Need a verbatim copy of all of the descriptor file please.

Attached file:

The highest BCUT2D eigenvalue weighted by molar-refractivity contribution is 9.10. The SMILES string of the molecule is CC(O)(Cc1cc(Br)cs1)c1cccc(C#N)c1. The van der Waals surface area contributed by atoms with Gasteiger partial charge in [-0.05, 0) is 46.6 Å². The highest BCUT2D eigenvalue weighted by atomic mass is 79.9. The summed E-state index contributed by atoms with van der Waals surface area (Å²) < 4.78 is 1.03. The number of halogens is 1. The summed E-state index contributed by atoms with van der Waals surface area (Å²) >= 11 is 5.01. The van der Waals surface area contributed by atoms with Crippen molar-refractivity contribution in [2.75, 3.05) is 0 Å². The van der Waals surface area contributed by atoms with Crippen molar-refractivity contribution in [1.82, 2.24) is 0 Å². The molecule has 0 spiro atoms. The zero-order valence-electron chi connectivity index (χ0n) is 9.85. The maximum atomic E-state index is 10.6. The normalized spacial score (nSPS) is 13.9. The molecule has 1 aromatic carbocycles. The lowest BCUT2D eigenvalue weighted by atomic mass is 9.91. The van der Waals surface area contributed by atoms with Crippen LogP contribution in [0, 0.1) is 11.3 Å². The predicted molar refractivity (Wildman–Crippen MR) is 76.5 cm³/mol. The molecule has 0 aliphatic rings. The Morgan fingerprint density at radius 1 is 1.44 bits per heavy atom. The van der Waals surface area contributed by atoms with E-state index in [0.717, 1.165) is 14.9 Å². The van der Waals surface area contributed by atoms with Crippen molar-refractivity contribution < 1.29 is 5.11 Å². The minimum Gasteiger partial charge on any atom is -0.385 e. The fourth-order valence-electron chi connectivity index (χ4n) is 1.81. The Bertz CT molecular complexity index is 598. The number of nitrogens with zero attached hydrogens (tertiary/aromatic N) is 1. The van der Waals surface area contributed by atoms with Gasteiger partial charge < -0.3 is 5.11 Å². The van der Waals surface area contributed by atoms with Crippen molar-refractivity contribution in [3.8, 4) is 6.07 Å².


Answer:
The highest BCUT2D eigenvalue weighted by molar-refractivity contribution is 9.10. The SMILES string of the molecule is CC(O)(Cc1cc(Br)cs1)c1cccc(C#N)c1. The van der Waals surface area contributed by atoms with Gasteiger partial charge in [-0.05, 0) is 46.6 Å². The highest BCUT2D eigenvalue weighted by atomic mass is 79.9. The summed E-state index contributed by atoms with van der Waals surface area (Å²) < 4.78 is 1.03. The number of halogens is 1. The summed E-state index contributed by atoms with van der Waals surface area (Å²) >= 11 is 5.01. The van der Waals surface area contributed by atoms with Crippen molar-refractivity contribution in [2.75, 3.05) is 0 Å². The van der Waals surface area contributed by atoms with Crippen molar-refractivity contribution in [1.82, 2.24) is 0 Å². The molecule has 0 spiro atoms. The zero-order valence-electron chi connectivity index (χ0n) is 9.85. The maximum atomic E-state index is 10.6. The normalized spacial score (nSPS) is 13.9. The molecule has 1 aromatic carbocycles. The lowest BCUT2D eigenvalue weighted by atomic mass is 9.91. The van der Waals surface area contributed by atoms with Crippen LogP contribution in [0, 0.1) is 11.3 Å². The predicted molar refractivity (Wildman–Crippen MR) is 76.5 cm³/mol. The molecule has 0 aliphatic rings. The Morgan fingerprint density at radius 1 is 1.44 bits per heavy atom. The van der Waals surface area contributed by atoms with E-state index in [0.717, 1.165) is 14.9 Å². The van der Waals surface area contributed by atoms with Crippen molar-refractivity contribution < 1.29 is 5.11 Å². The minimum Gasteiger partial charge on any atom is -0.385 e. The fourth-order valence-electron chi connectivity index (χ4n) is 1.81. The Bertz CT molecular complexity index is 598. The number of nitrogens with zero attached hydrogens (tertiary/aromatic N) is 1. The van der Waals surface area contributed by atoms with Gasteiger partial charge < -0.3 is 5.11 Å². The van der Waals surface area contributed by atoms with Crippen molar-refractivity contribution in [3.8, 4) is 6.07 Å².